Preparing for Worship – Darren DeMent, associate pastor.
While we at Wilshire proudly promote that we have a traditional worship style, that doesn’t mean that we are rigidly locked into any one type of music. One of the things I appreciate about Wilshire’s approach to worship is that we will incorporate music from different eras and backgrounds, especially when it comes to hymns and congregational singing. On a given week you may be just as likely to hear a hymn that has its roots in Victorian England as you would a hymn with origins in the American revival movement. Isaac Watts, Martin Luther and Fanny Crosby all have an equal chance of getting one of their hymns into a worship service at Wilshire.
Today in our 9 a.m. service we have the opportunity to hear from Zoë Moore, one of Wilshire’s summer interns. She will be singing “What a Friend We Have in Jesus,” a song firmly planted in the the gospel music tradition. In case you’re wondering how to know if a song should be considered a gospel song, here’s a tip for you. If you do a Spotify search for a song and within the first 10 hits you see names like the Statler Brothers, Al Green, Merle Haggard and the Gaither Vocal Band, then it’s a gospel song.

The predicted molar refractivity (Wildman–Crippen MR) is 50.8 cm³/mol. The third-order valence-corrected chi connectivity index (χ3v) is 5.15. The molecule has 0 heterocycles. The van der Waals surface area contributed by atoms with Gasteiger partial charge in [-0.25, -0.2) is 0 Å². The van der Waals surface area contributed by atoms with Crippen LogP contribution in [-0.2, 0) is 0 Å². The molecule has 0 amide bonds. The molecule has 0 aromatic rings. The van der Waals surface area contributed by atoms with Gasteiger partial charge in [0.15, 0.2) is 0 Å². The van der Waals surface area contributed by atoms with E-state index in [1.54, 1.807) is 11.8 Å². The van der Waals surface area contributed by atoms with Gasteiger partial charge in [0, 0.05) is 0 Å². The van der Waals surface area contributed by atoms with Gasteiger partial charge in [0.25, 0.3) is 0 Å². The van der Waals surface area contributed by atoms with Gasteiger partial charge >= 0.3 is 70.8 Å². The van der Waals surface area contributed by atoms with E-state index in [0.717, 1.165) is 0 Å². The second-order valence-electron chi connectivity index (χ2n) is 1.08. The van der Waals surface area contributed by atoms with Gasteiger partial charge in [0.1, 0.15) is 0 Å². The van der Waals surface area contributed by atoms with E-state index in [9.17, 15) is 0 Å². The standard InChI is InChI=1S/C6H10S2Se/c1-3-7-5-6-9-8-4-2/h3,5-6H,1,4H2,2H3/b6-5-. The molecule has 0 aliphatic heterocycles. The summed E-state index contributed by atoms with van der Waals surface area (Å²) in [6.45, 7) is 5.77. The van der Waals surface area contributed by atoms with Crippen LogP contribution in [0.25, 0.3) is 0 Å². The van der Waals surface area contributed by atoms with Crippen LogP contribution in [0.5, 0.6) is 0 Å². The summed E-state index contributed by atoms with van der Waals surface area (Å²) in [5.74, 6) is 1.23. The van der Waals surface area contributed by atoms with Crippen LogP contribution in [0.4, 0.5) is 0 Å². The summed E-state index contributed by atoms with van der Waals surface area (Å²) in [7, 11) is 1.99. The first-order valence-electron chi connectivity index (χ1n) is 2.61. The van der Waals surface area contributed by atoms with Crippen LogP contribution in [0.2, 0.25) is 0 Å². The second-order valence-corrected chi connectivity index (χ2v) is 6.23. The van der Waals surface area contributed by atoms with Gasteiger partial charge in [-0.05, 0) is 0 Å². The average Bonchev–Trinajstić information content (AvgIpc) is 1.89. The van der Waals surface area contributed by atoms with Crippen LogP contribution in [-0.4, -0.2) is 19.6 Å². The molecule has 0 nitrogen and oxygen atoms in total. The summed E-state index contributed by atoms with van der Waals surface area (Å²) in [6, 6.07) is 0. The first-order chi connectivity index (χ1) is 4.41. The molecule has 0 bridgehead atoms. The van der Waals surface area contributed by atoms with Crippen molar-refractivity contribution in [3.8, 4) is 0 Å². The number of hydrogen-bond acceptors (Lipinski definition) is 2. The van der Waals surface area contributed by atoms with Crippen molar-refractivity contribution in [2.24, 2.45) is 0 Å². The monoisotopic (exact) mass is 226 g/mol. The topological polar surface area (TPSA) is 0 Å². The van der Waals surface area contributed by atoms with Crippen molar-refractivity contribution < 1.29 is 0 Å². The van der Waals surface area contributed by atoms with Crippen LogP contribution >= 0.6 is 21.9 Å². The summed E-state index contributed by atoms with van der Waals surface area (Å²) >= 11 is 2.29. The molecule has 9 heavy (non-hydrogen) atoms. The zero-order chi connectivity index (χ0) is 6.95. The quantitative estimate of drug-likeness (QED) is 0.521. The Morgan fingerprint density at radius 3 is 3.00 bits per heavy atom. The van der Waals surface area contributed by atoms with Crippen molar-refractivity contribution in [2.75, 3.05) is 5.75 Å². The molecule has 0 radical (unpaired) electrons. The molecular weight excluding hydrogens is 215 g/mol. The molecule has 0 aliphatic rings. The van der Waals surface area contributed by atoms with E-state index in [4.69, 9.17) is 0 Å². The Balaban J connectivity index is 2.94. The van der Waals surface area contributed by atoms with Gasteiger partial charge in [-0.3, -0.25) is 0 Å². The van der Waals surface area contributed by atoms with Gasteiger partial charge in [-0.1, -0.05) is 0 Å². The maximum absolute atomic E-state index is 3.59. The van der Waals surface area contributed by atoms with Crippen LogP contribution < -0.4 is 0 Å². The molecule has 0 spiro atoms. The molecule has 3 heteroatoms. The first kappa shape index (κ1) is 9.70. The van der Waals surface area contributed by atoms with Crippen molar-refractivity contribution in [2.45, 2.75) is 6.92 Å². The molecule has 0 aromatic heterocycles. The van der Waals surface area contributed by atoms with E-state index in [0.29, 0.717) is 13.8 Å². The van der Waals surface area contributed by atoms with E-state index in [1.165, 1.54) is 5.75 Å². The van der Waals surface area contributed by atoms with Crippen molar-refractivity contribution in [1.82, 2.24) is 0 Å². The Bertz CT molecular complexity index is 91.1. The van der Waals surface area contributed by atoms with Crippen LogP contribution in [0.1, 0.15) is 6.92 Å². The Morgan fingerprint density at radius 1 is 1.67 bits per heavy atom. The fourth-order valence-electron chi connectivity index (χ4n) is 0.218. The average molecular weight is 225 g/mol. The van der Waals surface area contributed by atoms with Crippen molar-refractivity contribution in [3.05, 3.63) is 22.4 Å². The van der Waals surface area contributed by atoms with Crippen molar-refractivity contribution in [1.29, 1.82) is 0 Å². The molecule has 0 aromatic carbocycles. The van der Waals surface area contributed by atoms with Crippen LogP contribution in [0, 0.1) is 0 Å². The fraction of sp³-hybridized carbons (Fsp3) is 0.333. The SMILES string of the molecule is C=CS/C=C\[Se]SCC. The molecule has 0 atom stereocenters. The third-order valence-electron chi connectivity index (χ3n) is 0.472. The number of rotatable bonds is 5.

I have a special place in my heart for gospel music, especially songs that falls in the sub-genre of Southern Gospel. My father and grandfather sang in a gospel quartet complete with the blue blazers and matching ties, so growing up I was pretty deeply immersed in this style of music, and it has never quite loosened its grip on me. Among some music purists gospel music can get a bad rap for being too simplistic and overly sentimental. Hymnologist Millar Patrick published these thoughts on gospel music: “there is no doubt that a deterioration in taste follows the use of this type of hymn and tune; it fosters an attachment to the trivial and sensational which dulls and often destroys sense of the dignity and beauty which best befit the song that is used in the service of God.”
I’m not sure about all that, I just know that sometimes a gospel hymn will speak to me in ways other hymns can’t. And while I fully acknowledge that giving glory, laud and honor to our Redeemer and King and singing about cherubim and seraphim bowing down before God is both valuable and necessary, sometimes I simply need to be reminded that I have a faithful friend who knows my every weakness and in whose arms I can find a place of solace and comfort.